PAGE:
It’s not easy to convince states that are understandably “hesitant to internationalize the most sensitive parts of their nuclear infrastructure” to take part in these programs. But those that don’t would be the first towards which suspicious eyes were cast in the event of an incident.
An alternative means of encouraging reluctant states to cooperate could be the implementation of a “negligence” doctrine. In another work on the subject, “Nuclear Attribution as Deterrence” (not online) in the March 2007 Nonproliferation Review, Michael Miller reports on a writer named Anders Corr. He argues that the U.S. Cooperative Threat (Nunn-Lugar) program, which helps secure loose nukes in Russia, as well as dismantle designated Soviet era nuclear weapons, is a double-edged sword.
Some of its funding, Corr believes, is siphoned off for corruption. Thus, lest the flow dry up, Miller writes:
. . . there is very little incentive within [Russia] to actually secure material. [Corr advocates] a harsh form of deterrence where those who permit nuclear theft, especially the leaders of the state, would be held completely accountable. … A negligence doctrine dealing with nuclear weapons material is necessary for deterrence [lest] a negligent state. . . think that it will pay only a small price for 50 kg of lost HEU.
But, with a ploy straight out of a spy thriller, nuclear forensics could conceivably be thwarted. Here’s the Joint Working Group on what it refers to as “spoof,” though the term hardly does justice to its gravity:
States or terrorist organizations, for reasons that might range from protecting secrets to preventing attribution, may attempt to spoof any later investigation by mixing material from different sources.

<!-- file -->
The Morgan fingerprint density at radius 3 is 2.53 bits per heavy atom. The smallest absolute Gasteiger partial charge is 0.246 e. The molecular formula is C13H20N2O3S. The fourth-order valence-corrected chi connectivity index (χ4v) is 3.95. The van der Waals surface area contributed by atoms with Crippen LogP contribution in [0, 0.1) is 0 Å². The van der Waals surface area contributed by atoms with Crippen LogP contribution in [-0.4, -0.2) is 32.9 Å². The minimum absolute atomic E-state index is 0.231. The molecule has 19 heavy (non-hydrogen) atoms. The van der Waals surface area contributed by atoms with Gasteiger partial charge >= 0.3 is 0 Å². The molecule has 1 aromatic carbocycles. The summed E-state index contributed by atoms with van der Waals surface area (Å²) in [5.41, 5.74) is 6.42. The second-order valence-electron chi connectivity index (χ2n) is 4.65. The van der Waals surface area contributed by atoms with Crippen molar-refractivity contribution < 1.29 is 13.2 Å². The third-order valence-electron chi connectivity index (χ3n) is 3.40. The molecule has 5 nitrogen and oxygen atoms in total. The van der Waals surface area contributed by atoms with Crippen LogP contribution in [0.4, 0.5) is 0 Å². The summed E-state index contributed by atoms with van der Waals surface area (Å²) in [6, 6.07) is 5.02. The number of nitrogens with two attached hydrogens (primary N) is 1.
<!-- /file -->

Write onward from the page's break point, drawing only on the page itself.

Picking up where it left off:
Also, as Steve Hynd of Newshoggers points out, a spoof could conceivably by used by one state, such as Pakistan, to frame another, such as India (or vice versa), in order to invite retaliation against its enemy. Miller again:
How easily could [nuclear] signatures be falsified? It would be relatively simple for an expert nuclear weapons designer to create a weapon that looked improvised or that was made of reactor fuel instead of an alloy designed for weapons. The tradeoff would be settling for a larger chance of failure and a smaller yield.
Finally, to improve the odds that “the perpetrators of a nuclear terrorist act will fail and be apprehended and prosecuted,” the Joint Working Group writes, credible forensic capability must be “demonstrated by successful attribution of intercepted materials.” [Emphasis added.]
In other words, proving the provenance of interdicted nuclear materials can serve as a trial run that demonstrates how nuclear forensics might succeed in the event of a nuclear explosion. It’s true that nuclear forensics suffers from staffing and funding problems. But the greatest obstacle to its effectiveness deterring states that are either careless about their nuclear materials and know-how or that are willing to trade them with terrorist groups may be a simple lack of publicity. Miller writes:
While recent academic treatments have begun to explore the technology, few government documents describe any of the specifics of post-explosion attribution. This may be intentional, to make the attribution more difficult to spoof, but it can also give the impression that the technology is less-than-ready. [But attribution capabilities] are probably good enough to publicize the technology with the aim of deterring state leaders.
Besides, “More important than technology [is its] perception. … Thus, rather than worry that the technology will not be successful, the United States should fear that it has not been demonstrated well enough.”
In the long run, in tandem with international cooperation and spelling out exactly what retribution awaits the offending state, nothing is more critical than advertising the capabilities of nuclear forensics to determine the origins of a nuclear bomb.
The emergence of a sophisticated form of deterrence that doesn’t rely on that most blunt of all forces — “mutual assured destruction” — is a hopeful development for the future of humankind. But, however encouraging nuclear forensics is, the sheer bulk of the infrastructure and apparatus dedicated to deterring or determining a perpetrator has come to resemble those surrounding domestic crime, which costs the United States over $100 billion a year.
Some day we may learn that it’s a lot cheaper to make humankind economically and, thus, psychically secure. Perhaps then we’ll stop looking for security in all the wrong places — such as in weapon systems poised to blow up in our faces at a moment’s notice.